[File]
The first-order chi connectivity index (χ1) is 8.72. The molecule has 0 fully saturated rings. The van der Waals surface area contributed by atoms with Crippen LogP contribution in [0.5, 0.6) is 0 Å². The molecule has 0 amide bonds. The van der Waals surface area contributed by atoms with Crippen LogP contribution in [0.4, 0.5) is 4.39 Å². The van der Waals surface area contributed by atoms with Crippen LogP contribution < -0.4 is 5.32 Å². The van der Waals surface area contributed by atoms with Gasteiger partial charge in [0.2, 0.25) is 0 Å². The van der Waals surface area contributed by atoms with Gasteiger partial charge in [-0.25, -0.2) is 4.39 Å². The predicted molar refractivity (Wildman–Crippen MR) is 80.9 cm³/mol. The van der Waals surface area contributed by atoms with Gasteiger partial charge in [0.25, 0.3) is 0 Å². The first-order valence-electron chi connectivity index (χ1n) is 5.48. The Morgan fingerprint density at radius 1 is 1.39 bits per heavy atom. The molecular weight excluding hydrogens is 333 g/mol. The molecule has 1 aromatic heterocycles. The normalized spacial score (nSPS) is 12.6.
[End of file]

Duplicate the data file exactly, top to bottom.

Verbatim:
The first-order chi connectivity index (χ1) is 8.72. The molecule has 0 fully saturated rings. The van der Waals surface area contributed by atoms with Crippen LogP contribution in [0.5, 0.6) is 0 Å². The molecule has 0 amide bonds. The van der Waals surface area contributed by atoms with Crippen LogP contribution in [0.4, 0.5) is 4.39 Å². The van der Waals surface area contributed by atoms with Crippen LogP contribution < -0.4 is 5.32 Å². The van der Waals surface area contributed by atoms with Gasteiger partial charge in [0.2, 0.25) is 0 Å². The van der Waals surface area contributed by atoms with Gasteiger partial charge in [-0.25, -0.2) is 4.39 Å². The predicted molar refractivity (Wildman–Crippen MR) is 80.9 cm³/mol. The van der Waals surface area contributed by atoms with Gasteiger partial charge in [0.25, 0.3) is 0 Å². The first-order valence-electron chi connectivity index (χ1n) is 5.48. The Morgan fingerprint density at radius 1 is 1.39 bits per heavy atom. The molecular weight excluding hydrogens is 333 g/mol. The molecule has 1 aromatic heterocycles. The normalized spacial score (nSPS) is 12.6.